Excluded technology and services potentially eligible for inclusion in future years.

How does ROCR work?

  1. Payment rates and RVUs are derived from “M code” case rates published by Medicare in 2022 for technical and professional payments for 15 cancer types.
    1. ASTRO’s consultants validated the accuracy of these unified payment rates.
    2. Half of the payment will be paid at the start of the radiation treatment.
    3. Final payment will be made at the end of the course of treatment.
  2. Applies annual inflationary payment updates.
    1. Professional payments updated by the Medicare Economic Index.
    2. Technical payments updated by the Hospital Inpatient Prospective Payment System market basket update.
  3. Applies a savings adjustment, which is phased in over five years. 
    1. Savings adjustment would reduce Medicare radiation oncology spending by slightly more than $200 million over five years, which is about 1% of total Medicare spending on radiation oncology each year or about $17,500 per practice, per year.
    2. Savings are needed for Congress to even consider ROCR.
    3. Savings are primarily derived from technical payments.
      1. ASTRO estimates ROCR’s level of savings to be less than what is likely to happen if current payment and hypofractionation trends continue.
  4. Provides a Health Equity Achievement in Radiation Therapy (HEART) payment of $500 per patient to technical payments to cover transportation services for underserved patients.
    1. Triggered by using a standardized screening question and billing code.
  5. Provides a technical payment incentive to earn/maintain practice accreditation, which is well accepted by radiation oncology clinics for assessing and improving quality of care.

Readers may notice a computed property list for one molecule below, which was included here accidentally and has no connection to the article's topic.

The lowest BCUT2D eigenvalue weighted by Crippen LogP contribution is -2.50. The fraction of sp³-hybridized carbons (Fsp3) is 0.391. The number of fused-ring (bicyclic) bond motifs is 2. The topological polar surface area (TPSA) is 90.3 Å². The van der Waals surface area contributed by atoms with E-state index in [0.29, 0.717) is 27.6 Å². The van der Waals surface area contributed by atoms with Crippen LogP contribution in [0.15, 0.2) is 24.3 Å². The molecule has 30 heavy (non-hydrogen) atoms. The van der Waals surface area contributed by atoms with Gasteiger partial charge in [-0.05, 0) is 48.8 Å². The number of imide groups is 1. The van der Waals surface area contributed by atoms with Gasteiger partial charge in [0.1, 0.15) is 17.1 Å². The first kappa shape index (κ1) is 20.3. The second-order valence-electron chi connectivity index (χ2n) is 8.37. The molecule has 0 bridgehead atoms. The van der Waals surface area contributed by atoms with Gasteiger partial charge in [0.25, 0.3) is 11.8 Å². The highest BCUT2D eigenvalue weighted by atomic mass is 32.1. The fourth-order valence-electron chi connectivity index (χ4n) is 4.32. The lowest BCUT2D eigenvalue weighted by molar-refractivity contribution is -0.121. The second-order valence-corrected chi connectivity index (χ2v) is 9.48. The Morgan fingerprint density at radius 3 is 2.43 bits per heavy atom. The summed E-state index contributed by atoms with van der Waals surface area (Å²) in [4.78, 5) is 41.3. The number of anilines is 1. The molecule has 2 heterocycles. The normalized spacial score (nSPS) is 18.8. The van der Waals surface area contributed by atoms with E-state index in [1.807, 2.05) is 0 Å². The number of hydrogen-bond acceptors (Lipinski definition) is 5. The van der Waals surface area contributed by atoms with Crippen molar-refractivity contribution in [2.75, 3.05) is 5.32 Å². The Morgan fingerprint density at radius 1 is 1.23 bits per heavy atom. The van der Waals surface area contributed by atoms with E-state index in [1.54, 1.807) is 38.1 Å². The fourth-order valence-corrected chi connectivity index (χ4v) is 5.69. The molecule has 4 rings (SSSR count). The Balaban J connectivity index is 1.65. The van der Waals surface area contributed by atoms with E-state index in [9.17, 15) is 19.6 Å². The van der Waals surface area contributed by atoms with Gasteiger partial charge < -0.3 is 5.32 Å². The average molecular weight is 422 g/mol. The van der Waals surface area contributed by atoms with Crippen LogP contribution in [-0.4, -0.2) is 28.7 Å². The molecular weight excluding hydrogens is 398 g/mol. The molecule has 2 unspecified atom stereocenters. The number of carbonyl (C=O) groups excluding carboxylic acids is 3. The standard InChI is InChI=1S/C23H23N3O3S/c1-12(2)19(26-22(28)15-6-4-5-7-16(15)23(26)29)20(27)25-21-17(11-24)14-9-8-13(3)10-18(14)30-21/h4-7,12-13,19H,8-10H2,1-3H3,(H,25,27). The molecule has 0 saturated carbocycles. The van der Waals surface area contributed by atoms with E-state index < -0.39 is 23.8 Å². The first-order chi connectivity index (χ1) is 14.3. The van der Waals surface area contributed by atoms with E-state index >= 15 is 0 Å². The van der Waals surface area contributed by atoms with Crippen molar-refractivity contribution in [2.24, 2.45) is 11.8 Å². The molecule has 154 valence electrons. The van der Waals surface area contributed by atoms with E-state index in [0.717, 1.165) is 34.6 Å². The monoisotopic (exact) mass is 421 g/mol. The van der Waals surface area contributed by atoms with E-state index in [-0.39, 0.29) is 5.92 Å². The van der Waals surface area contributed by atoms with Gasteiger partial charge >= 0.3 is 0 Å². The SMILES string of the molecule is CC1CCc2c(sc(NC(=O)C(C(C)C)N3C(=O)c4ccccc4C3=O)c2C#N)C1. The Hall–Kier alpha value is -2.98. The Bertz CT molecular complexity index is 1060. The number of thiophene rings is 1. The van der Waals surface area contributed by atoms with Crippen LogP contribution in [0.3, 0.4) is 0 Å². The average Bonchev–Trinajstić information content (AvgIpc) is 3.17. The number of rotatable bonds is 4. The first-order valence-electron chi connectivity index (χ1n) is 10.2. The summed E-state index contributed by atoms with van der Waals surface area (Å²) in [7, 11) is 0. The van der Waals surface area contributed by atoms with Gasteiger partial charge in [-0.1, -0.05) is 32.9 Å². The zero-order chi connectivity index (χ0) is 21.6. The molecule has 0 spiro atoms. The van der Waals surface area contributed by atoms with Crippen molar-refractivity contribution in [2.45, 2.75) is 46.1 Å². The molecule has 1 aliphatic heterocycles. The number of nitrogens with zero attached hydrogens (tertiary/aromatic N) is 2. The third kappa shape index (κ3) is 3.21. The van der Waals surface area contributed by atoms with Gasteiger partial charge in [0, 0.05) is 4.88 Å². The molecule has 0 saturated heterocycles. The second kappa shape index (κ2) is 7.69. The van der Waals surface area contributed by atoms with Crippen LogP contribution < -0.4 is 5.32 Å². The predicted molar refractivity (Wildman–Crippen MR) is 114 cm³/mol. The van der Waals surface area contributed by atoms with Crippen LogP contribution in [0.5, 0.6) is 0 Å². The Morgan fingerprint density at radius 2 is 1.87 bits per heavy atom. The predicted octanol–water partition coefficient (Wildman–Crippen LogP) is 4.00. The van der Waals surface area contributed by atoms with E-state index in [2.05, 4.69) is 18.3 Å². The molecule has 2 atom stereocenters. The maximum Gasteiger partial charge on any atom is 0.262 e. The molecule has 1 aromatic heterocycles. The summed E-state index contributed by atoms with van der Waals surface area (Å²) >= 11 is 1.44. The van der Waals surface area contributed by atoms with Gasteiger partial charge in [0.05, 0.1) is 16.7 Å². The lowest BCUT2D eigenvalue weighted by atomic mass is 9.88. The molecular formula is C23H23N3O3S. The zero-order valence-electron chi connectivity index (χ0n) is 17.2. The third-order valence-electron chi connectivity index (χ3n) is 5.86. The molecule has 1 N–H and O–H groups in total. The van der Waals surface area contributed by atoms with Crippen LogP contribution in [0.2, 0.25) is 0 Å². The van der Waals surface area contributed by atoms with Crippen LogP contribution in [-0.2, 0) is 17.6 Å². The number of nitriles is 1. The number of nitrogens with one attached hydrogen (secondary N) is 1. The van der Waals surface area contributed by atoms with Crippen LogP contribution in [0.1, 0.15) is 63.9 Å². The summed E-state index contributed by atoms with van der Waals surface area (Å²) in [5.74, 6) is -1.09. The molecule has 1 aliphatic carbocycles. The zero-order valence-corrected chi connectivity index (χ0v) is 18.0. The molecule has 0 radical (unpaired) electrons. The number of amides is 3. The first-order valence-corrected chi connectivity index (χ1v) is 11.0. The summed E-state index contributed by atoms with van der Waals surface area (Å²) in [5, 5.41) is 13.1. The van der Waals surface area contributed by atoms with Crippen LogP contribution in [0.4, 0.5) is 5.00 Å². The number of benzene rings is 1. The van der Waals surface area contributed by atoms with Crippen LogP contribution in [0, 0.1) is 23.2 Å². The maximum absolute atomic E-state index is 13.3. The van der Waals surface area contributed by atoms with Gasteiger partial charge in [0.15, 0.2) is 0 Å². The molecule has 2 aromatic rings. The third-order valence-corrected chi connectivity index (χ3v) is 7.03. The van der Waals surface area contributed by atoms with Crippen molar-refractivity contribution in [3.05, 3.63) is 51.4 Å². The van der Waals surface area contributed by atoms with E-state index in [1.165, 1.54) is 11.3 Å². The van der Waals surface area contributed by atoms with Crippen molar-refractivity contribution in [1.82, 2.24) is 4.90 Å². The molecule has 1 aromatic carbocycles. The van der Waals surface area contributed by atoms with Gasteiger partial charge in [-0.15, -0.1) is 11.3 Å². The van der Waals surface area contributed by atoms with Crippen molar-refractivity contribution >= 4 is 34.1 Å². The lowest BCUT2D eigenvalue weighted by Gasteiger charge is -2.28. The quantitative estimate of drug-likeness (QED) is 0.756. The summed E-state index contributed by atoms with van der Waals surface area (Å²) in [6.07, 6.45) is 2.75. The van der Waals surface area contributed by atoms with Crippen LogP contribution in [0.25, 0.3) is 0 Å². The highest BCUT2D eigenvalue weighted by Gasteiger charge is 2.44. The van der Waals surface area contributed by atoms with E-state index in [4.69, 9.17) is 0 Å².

1. First three years, accredited practices receive a .5% positive payment adjustment.
    2. After three years, practices would receive a -1.0% adjustment for lack of accreditation.
  6. Applies geographic adjustments and the federally mandated cut of 2%, per current law.


What’s next?

Practices are encouraged to use the modeling tool to compare payments under ROCR to trended fee-for-service payments. Tell us how your practice would perform under ROCR.

  • Keep in mind that the tool does not account for additional expected Medicare payment cuts under the fee schedule and the continued impact of increasing hypofractionation on technical revenues.

Review the full ROCR report, technical analysis and modeling tool. We want to hear from you — please send us your feedback via email to Health Policy.

Read the draft letter to Congress and if you agree with ROCR, indicate your practice or organizational support by filling out this form.

Posted: June 28, 2023 | 2 comments

#FixPriorAuthNow: ASTRO Prior Authorization Advocacy and Resources

By Howard Sandler, MD, MS, FASTRO, and Constantine Mantz, MD, FASTRO

ASTRO members are frustrated by the scourge of restrictive and burdensome prior authorization requirements that frequently result in care delays or outright denials of coverage, and ASTRO is dedicating significant advocacy resources, across the Health Policy and Government Relations Councils, to this issue.  In member surveys, radiation oncologists consistently rank prior authorization as the top challenge facing practices, and ASTRO has conducted and publicized numerous studies demonstrating the negative impact of prior authorization on patients and practices.

The Health Policy Council’s Payer Relations Committee (PRC) engages with Radiation Oncology Benefit Managers (ROBM) and payers to educate them on appropriate coverage and directly advocate on behalf of members that are experiencing delays or denials for standards of care that are reasonable and appropriate. In addition to regular communications with ROBMs and payers, ASTRO issues Model Policies for each radiation therapy modality of treatment that are designed to educate payers on appropriate coverage based on clinical evidence. ASTRO also provides ROBMs and payers with a copy of the ASTRO Radiation Oncology Coding Resource and access to webinars that detail appropriate coverage policies. Despite these efforts, ASTRO members continue to face restrictive coverage policies, some of which are described below.